PODCAST | Sarah Bradbury interviews Head of Jury for documentary film Yance Ford.
To listen to the interview, click on the ► icon on the right, just above the picture
African-American director and producer Yance Ford tells us about leading the jury to decide on Best Documentary Film at the BFI London Film Festival from the red carpet at the LFF awards. He spoke about the plethora of films presented, why they chose White Riot for the prize and how the documentary world can set an example to fiction film in terms of diversity in front and behind the camera.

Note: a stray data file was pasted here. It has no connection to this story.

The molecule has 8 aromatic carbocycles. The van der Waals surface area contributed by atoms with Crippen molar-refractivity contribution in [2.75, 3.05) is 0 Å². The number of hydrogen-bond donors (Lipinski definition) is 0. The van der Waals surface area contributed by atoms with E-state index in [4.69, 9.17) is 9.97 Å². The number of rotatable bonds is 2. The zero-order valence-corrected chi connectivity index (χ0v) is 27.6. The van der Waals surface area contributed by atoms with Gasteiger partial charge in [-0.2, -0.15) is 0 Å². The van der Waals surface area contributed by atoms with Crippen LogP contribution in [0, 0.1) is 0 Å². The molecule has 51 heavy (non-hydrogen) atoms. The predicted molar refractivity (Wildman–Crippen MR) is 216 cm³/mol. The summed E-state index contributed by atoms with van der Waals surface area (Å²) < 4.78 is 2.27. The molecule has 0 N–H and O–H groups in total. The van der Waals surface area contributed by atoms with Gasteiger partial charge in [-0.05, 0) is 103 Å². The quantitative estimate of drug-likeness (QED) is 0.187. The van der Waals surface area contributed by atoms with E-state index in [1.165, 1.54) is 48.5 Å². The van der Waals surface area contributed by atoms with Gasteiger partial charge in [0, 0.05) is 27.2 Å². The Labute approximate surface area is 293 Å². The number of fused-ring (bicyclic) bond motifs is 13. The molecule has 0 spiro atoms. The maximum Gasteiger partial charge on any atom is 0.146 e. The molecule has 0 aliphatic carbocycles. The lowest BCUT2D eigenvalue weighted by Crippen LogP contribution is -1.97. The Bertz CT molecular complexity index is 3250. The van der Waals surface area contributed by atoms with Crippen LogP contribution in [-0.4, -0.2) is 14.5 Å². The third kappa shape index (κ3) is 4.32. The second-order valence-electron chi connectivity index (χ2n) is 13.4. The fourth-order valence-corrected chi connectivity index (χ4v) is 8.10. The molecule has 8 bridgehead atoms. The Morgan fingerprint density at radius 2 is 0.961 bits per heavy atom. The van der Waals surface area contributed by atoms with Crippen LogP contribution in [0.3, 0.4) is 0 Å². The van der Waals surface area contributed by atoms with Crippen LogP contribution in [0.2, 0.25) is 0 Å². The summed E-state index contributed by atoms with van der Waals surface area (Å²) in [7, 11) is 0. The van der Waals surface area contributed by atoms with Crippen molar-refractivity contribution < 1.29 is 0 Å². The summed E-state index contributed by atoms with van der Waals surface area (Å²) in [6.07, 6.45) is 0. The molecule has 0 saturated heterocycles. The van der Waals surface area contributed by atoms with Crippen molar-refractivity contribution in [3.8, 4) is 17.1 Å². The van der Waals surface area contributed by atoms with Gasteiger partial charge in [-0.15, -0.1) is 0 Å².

White Riot won Best Documentary: Expanding her 2017 short, Rubika Shah’s energising film charts a vital London protest movement. Rock Against Racism (RAR) was formed in 1976, prompted by ‘music’s biggest colonialist’ Eric Clapton and his support of racist MP Enoch Powell. White Riot blends fresh interviews with queasy archive footage to recreate a hostile environment of anti-immigrant hysteria and National Front marches. As neo-Nazis recruited the nation’s youth, RAR’s multicultural punk and reggae gigs provided rallying points for resistance. As founder Red Saunders explains: ‘We peeled away the Union Jack to reveal the swastika’. The campaign grew from Hoxton fanzine roots to 1978’s huge antifascist carnival in Victoria Park, featuring X-Ray Spex, Steel Pulse and of course The Clash, whose rock star charisma and gale-force conviction took RAR’s message to the masses.